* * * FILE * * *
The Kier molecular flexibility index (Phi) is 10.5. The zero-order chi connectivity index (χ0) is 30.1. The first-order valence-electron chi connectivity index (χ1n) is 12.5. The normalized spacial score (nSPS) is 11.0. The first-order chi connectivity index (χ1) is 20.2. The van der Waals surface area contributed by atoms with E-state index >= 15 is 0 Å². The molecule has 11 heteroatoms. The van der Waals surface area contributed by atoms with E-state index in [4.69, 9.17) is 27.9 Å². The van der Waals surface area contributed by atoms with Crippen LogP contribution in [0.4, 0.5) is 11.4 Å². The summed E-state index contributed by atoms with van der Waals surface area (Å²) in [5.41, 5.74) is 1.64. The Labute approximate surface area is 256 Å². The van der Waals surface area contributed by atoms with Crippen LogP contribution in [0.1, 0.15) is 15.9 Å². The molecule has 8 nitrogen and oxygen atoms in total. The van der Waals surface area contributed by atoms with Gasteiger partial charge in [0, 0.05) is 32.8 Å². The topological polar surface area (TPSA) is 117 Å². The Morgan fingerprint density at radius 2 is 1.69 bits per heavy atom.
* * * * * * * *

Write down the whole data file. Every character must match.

The Kier molecular flexibility index (Phi) is 10.5. The zero-order chi connectivity index (χ0) is 30.1. The first-order valence-electron chi connectivity index (χ1n) is 12.5. The normalized spacial score (nSPS) is 11.0. The first-order chi connectivity index (χ1) is 20.2. The van der Waals surface area contributed by atoms with E-state index >= 15 is 0 Å². The molecule has 11 heteroatoms. The van der Waals surface area contributed by atoms with E-state index in [4.69, 9.17) is 27.9 Å². The van der Waals surface area contributed by atoms with Crippen LogP contribution in [0.4, 0.5) is 11.4 Å². The summed E-state index contributed by atoms with van der Waals surface area (Å²) in [5.41, 5.74) is 1.64. The Labute approximate surface area is 256 Å². The van der Waals surface area contributed by atoms with Crippen LogP contribution in [0.1, 0.15) is 15.9 Å². The molecule has 8 nitrogen and oxygen atoms in total. The van der Waals surface area contributed by atoms with Gasteiger partial charge in [0, 0.05) is 32.8 Å². The topological polar surface area (TPSA) is 117 Å². The Morgan fingerprint density at radius 2 is 1.69 bits per heavy atom.